Posts Tagged 'amphibians'

Bufo bufo

The Common Toad of Europe, I think. Vanlig padda in Sweden, where we found these two on a path near lake Krankesjön. Sweden has 13 species of amphibians (including two vattensalamander) and six species of reptiles.Being in the land o’ Linnaeus, we kept coming across the doubled binomial: Porzana porzana, Buteo buteo, Anser anser, Ciconia ciconia, Vanellus vanellus

Massing Toads

Can you see it?Everywhere, underfoot, tiny. We were in Beaverdam Park in Gloucester Co., VA, last week. It was fiendishly humid. We kept running into these very small toads that scurried more than jumped. At first I thought the movement was some kind of beetle. But no, they were toads. Upon further research, they turned out to be Fowler’s Toads (Anaxyrus fowleri). The American Toad (A. americanus) and the Fowler’s are somewhat similar looking and overlapping in range. They can be distinguished by the number of warts in the dark spots; American have 1-2; Fowler’s have 2 or more. Some of these Beaverdam juveniles were less than 3/4ths of an inch long.Here’s a mature adult, the only such seen, about 2.5″ long. (I used a flash here in the lovely gloom of the woods, which gives a warmer color to the skin.) And one more of the wee ones.

And continuing the theme of tiny amphibians. Parked along a country road in Virginia, we heard what we thought were sheep. But the sound was coming from the puddled ditches along both sides of the road. It turns out there is an Eastern Narrow-mouthed Toad (Gastrophryne carolinensis) that sounds like a bleating sheep. They’re microhylid frogs from 1-1.5″ long and supposedly blend in very well with muck. We certainly didn’t see any, but the sound was fascinating.

Toad O’clock

American Toad (Anaxyrus americanus) spotted by an eagle-eyed five-year-old on her family’s Westchester Co. property. This was just after we had all run into two other amphibians by the side of the house:Look how this one blends in.A Wood Frog (Lithobates sylvaticus). Less than a foot away from the even smaller but more colorful:Itty-bitty Northern Leopard Frog Lithobates pipiens.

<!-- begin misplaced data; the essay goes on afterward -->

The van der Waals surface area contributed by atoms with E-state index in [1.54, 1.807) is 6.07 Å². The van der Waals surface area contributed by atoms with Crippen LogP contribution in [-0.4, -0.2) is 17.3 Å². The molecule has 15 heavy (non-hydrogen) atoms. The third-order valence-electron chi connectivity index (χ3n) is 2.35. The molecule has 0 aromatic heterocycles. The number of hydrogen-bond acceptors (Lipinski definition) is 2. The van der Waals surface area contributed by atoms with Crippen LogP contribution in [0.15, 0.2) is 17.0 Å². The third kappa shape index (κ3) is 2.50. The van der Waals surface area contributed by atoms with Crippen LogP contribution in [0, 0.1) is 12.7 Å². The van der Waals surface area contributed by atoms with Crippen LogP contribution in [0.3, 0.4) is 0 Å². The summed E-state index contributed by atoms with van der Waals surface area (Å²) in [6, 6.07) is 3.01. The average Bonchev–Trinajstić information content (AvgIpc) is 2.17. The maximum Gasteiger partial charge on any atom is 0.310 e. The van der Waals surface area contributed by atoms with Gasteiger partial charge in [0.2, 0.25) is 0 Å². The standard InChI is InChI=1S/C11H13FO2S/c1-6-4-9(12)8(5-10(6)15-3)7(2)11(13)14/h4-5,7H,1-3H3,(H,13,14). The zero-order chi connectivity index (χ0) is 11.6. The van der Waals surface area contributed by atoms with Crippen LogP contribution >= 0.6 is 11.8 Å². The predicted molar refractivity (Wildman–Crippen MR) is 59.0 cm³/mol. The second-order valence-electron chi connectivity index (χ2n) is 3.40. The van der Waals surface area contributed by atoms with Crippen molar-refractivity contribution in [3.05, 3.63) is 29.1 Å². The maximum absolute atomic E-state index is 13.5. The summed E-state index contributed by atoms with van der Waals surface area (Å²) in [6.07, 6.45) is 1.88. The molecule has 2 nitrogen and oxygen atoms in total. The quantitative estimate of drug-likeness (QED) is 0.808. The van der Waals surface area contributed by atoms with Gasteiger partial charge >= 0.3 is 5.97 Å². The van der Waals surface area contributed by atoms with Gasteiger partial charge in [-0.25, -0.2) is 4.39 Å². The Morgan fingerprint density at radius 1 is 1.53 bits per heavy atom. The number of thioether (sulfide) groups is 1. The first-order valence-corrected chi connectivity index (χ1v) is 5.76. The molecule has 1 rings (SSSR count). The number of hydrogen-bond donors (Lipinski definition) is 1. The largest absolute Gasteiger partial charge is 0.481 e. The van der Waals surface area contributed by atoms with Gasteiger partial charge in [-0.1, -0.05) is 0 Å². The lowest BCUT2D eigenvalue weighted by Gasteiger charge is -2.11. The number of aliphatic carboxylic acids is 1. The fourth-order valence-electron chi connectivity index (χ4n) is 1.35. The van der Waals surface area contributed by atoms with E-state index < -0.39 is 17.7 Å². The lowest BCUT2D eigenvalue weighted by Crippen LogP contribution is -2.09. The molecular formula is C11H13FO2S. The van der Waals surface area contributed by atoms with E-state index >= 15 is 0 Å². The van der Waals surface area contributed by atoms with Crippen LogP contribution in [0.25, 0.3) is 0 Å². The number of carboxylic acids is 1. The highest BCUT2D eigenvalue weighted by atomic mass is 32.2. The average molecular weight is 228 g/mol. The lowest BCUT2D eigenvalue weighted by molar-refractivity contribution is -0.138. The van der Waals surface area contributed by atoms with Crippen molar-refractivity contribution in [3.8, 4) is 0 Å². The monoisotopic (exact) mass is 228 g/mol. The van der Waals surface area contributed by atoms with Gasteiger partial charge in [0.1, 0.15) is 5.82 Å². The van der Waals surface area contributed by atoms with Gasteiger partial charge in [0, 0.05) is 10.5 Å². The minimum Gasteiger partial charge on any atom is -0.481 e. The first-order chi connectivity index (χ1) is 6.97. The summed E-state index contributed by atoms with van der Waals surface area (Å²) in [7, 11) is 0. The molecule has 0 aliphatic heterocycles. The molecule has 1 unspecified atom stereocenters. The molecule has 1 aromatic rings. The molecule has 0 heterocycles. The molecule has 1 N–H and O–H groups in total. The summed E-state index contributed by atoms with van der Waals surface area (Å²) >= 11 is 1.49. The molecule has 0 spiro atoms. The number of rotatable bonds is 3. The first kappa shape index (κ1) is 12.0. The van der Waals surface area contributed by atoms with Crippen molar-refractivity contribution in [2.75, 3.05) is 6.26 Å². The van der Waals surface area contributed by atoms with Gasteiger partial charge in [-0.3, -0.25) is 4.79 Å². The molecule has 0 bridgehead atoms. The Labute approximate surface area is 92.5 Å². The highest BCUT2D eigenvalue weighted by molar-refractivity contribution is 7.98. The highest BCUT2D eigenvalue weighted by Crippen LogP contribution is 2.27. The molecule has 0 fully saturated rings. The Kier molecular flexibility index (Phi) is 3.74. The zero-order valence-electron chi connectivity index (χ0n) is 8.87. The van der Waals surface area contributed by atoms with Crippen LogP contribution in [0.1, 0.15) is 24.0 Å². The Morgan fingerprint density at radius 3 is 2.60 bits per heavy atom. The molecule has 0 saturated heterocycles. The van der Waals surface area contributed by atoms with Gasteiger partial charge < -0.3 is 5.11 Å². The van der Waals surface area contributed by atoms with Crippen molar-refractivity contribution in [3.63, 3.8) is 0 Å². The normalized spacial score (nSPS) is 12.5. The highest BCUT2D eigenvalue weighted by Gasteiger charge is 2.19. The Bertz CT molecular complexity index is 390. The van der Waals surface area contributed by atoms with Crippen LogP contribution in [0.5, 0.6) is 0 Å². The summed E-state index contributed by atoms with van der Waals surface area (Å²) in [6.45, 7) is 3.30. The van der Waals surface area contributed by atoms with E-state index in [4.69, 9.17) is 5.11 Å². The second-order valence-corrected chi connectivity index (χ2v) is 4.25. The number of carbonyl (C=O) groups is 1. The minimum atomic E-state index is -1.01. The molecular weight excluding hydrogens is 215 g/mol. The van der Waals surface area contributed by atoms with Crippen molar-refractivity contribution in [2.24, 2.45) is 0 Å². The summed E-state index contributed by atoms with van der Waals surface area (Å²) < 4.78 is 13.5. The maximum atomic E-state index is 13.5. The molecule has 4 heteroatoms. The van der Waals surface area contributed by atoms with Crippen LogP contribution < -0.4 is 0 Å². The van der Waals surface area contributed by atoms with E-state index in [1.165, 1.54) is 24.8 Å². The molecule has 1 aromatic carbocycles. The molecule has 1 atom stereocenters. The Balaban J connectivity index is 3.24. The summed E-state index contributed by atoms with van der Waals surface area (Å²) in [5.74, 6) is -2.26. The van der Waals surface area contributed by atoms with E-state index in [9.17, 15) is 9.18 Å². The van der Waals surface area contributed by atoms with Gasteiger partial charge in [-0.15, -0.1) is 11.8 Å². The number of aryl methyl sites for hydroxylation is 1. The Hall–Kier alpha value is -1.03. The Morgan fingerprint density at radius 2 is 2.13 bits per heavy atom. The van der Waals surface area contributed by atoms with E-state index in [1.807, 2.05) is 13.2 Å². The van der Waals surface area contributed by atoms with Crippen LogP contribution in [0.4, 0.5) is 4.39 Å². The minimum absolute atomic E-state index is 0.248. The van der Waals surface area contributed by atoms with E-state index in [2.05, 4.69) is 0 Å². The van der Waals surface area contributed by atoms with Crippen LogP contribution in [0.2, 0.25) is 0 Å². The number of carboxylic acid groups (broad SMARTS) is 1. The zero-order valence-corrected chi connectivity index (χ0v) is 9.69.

Frog Saturation

frogsA single frog can lay 20,000 eggs.img_9708The low murk of the Dell Water was full of hundreds, if not thousands, of frogs on a recent visit.img_9710Boy, are they jumpy! They know you’re coming before you know they’re there. Until you can’t ignore all the plops taking to the water. It was a little H.P. Lovecraftian, if you know what I mean.frogs1So what are these? Bullfrogs? No dorsal ridge…

Bull

Lithobates catesbeianus…Frog (Lithobates catesbeianus).

And bull! too, to the repulsive display of nativism, racism, ignorance, and unparalleled mendacity at the Republican National Convention in Cleveland.

In Da Bronx

nybg1

Franklinia alatamahaFranklinia in bloom. What a scrumptious flower! And the bees agree. (All of today’s trees are descendants from seeds collected by William Bartram in the 1760s. The plant is unknown in the wild.) Sylvilagus floridanusOn the mammal front, Cottontail and Chipmunk and Gray Squirrel.IMG_3877In addition to the frog, a Garter Snake crossed our path, and a couple of the elusive Italian Fence Lizards were seen (more on these anon).IMG_3829See the exuvia? AsclepiasPurple Milkweed Asclepias purpurea. IMG_3838

Frog, Rock, Turtle

IMG_3716This downward-facing turtle was king of the hill.IMG_3724This frog wanted a piece of the action.IMG_3722And this was one determined frog.IMG_3723It made several attempts to…well, what, exactly? Dislodge the turtle? In theory, the right amount of force applied to the fulcrum here should have knocked off the much larger turtle. IMG_3736But the turtle’s steadying feet made for an impregnable bastion.IMG_3728Meanwhile, and this was somebody else’s storyline, a young House Sparrow landing on all the nearby rocks and the other basking turtles briefly landed here. The turtle seemed to pay no more heed to this than it did the kamikaze frog.IMG_3730A state of equilibrium? IMG_3719But wait. Another rock. Another turtle. Another frog.IMG_3720


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